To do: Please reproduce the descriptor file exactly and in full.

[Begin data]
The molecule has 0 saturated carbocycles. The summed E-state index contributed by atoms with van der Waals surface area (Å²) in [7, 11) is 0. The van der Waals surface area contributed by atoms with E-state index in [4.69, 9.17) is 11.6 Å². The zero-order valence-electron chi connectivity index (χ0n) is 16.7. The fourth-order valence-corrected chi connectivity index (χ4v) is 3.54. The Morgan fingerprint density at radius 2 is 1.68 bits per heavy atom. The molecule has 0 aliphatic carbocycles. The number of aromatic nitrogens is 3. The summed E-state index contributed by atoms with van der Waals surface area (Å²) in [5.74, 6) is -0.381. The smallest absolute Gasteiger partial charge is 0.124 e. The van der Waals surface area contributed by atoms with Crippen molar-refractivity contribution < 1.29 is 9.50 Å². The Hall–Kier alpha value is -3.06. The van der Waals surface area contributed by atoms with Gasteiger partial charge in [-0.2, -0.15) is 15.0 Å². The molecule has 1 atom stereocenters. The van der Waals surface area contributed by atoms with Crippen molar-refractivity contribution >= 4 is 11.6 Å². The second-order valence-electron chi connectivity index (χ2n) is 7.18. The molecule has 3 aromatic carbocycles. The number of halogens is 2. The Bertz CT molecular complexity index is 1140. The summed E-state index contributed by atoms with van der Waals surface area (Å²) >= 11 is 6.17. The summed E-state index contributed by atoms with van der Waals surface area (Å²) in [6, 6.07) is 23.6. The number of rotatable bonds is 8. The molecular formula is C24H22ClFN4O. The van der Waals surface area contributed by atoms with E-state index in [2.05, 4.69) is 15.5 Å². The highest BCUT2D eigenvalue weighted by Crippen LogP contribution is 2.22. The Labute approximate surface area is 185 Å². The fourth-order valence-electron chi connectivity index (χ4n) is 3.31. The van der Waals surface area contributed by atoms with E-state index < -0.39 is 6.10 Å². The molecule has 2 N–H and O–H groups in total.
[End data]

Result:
The molecule has 0 saturated carbocycles. The summed E-state index contributed by atoms with van der Waals surface area (Å²) in [7, 11) is 0. The van der Waals surface area contributed by atoms with E-state index in [4.69, 9.17) is 11.6 Å². The zero-order valence-electron chi connectivity index (χ0n) is 16.7. The fourth-order valence-corrected chi connectivity index (χ4v) is 3.54. The Morgan fingerprint density at radius 2 is 1.68 bits per heavy atom. The molecule has 0 aliphatic carbocycles. The number of aromatic nitrogens is 3. The summed E-state index contributed by atoms with van der Waals surface area (Å²) in [5.74, 6) is -0.381. The smallest absolute Gasteiger partial charge is 0.124 e. The van der Waals surface area contributed by atoms with Crippen molar-refractivity contribution < 1.29 is 9.50 Å². The Hall–Kier alpha value is -3.06. The van der Waals surface area contributed by atoms with Gasteiger partial charge in [-0.2, -0.15) is 15.0 Å². The molecule has 1 atom stereocenters. The van der Waals surface area contributed by atoms with Crippen molar-refractivity contribution >= 4 is 11.6 Å². The second-order valence-electron chi connectivity index (χ2n) is 7.18. The molecule has 3 aromatic carbocycles. The number of halogens is 2. The Bertz CT molecular complexity index is 1140. The summed E-state index contributed by atoms with van der Waals surface area (Å²) >= 11 is 6.17. The summed E-state index contributed by atoms with van der Waals surface area (Å²) in [6, 6.07) is 23.6. The number of rotatable bonds is 8. The molecular formula is C24H22ClFN4O. The van der Waals surface area contributed by atoms with E-state index in [2.05, 4.69) is 15.5 Å². The highest BCUT2D eigenvalue weighted by Crippen LogP contribution is 2.22. The Labute approximate surface area is 185 Å². The fourth-order valence-electron chi connectivity index (χ4n) is 3.31. The van der Waals surface area contributed by atoms with E-state index < -0.39 is 6.10 Å². The molecule has 2 N–H and O–H groups in total.